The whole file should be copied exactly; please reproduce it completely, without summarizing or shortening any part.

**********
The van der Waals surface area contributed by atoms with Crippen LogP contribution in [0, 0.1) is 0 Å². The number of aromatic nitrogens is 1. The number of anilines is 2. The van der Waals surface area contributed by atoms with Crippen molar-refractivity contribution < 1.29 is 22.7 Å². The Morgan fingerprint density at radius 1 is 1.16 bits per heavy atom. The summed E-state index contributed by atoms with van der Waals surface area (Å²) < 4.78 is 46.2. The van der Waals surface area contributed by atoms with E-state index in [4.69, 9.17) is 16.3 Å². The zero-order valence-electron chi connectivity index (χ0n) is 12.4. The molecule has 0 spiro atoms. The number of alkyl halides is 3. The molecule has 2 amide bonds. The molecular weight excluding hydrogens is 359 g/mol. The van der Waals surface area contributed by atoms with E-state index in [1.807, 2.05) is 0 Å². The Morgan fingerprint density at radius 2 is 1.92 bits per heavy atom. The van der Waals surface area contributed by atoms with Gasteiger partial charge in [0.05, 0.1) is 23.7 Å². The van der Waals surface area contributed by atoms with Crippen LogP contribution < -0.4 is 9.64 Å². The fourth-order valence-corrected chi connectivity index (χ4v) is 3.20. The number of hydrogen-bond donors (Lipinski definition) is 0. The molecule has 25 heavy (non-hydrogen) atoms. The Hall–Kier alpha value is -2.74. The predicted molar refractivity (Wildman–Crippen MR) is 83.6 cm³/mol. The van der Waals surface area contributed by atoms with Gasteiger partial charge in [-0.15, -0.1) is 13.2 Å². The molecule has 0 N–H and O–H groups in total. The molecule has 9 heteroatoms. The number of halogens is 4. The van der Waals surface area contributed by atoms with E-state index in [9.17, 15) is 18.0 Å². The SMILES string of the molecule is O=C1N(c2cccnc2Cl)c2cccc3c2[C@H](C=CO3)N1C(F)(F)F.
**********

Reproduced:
The van der Waals surface area contributed by atoms with Crippen LogP contribution in [0, 0.1) is 0 Å². The number of aromatic nitrogens is 1. The number of anilines is 2. The van der Waals surface area contributed by atoms with Crippen molar-refractivity contribution < 1.29 is 22.7 Å². The Morgan fingerprint density at radius 1 is 1.16 bits per heavy atom. The summed E-state index contributed by atoms with van der Waals surface area (Å²) < 4.78 is 46.2. The van der Waals surface area contributed by atoms with E-state index in [4.69, 9.17) is 16.3 Å². The zero-order valence-electron chi connectivity index (χ0n) is 12.4. The molecule has 0 spiro atoms. The number of alkyl halides is 3. The molecule has 2 amide bonds. The molecular weight excluding hydrogens is 359 g/mol. The van der Waals surface area contributed by atoms with E-state index in [1.807, 2.05) is 0 Å². The Morgan fingerprint density at radius 2 is 1.92 bits per heavy atom. The van der Waals surface area contributed by atoms with Gasteiger partial charge in [0.05, 0.1) is 23.7 Å². The van der Waals surface area contributed by atoms with Crippen LogP contribution < -0.4 is 9.64 Å². The fourth-order valence-corrected chi connectivity index (χ4v) is 3.20. The number of hydrogen-bond donors (Lipinski definition) is 0. The molecule has 25 heavy (non-hydrogen) atoms. The Hall–Kier alpha value is -2.74. The predicted molar refractivity (Wildman–Crippen MR) is 83.6 cm³/mol. The van der Waals surface area contributed by atoms with Gasteiger partial charge in [-0.15, -0.1) is 13.2 Å². The molecule has 0 N–H and O–H groups in total. The molecule has 9 heteroatoms. The number of halogens is 4. The van der Waals surface area contributed by atoms with E-state index in [9.17, 15) is 18.0 Å². The SMILES string of the molecule is O=C1N(c2cccnc2Cl)c2cccc3c2[C@H](C=CO3)N1C(F)(F)F.